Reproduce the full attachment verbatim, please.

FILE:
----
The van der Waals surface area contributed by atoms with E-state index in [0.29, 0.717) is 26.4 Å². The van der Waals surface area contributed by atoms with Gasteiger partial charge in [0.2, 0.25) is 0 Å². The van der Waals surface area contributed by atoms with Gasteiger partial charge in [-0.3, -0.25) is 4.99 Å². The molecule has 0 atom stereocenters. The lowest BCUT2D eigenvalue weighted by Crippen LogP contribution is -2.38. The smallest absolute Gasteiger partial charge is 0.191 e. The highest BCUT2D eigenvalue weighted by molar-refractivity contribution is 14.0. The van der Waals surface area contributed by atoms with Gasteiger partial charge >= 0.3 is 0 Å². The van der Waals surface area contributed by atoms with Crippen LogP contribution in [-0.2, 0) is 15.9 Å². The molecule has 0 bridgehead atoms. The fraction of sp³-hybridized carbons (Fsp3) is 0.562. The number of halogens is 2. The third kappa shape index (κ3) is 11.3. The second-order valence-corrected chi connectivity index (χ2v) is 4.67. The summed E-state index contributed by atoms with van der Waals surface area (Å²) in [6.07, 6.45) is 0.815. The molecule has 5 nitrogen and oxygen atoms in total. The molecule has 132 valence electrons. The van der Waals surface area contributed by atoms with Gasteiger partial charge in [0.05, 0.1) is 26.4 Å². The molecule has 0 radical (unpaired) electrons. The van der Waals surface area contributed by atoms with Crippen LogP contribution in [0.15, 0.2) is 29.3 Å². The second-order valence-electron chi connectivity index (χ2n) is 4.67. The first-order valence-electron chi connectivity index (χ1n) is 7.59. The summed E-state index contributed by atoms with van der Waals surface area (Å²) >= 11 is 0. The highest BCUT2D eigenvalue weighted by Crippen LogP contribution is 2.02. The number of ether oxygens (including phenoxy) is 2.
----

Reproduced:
The van der Waals surface area contributed by atoms with E-state index in [0.29, 0.717) is 26.4 Å². The van der Waals surface area contributed by atoms with Gasteiger partial charge in [0.2, 0.25) is 0 Å². The van der Waals surface area contributed by atoms with Gasteiger partial charge in [-0.3, -0.25) is 4.99 Å². The molecule has 0 atom stereocenters. The lowest BCUT2D eigenvalue weighted by Crippen LogP contribution is -2.38. The smallest absolute Gasteiger partial charge is 0.191 e. The highest BCUT2D eigenvalue weighted by molar-refractivity contribution is 14.0. The van der Waals surface area contributed by atoms with Gasteiger partial charge >= 0.3 is 0 Å². The van der Waals surface area contributed by atoms with Crippen LogP contribution in [-0.2, 0) is 15.9 Å². The molecule has 0 bridgehead atoms. The fraction of sp³-hybridized carbons (Fsp3) is 0.562. The number of halogens is 2. The third kappa shape index (κ3) is 11.3. The second-order valence-corrected chi connectivity index (χ2v) is 4.67. The summed E-state index contributed by atoms with van der Waals surface area (Å²) in [6.07, 6.45) is 0.815. The molecule has 5 nitrogen and oxygen atoms in total. The molecule has 132 valence electrons. The van der Waals surface area contributed by atoms with Gasteiger partial charge in [0.05, 0.1) is 26.4 Å². The molecule has 0 radical (unpaired) electrons. The van der Waals surface area contributed by atoms with Crippen LogP contribution in [0.15, 0.2) is 29.3 Å². The second-order valence-electron chi connectivity index (χ2n) is 4.67. The first-order valence-electron chi connectivity index (χ1n) is 7.59. The summed E-state index contributed by atoms with van der Waals surface area (Å²) >= 11 is 0. The highest BCUT2D eigenvalue weighted by Crippen LogP contribution is 2.02. The number of ether oxygens (including phenoxy) is 2.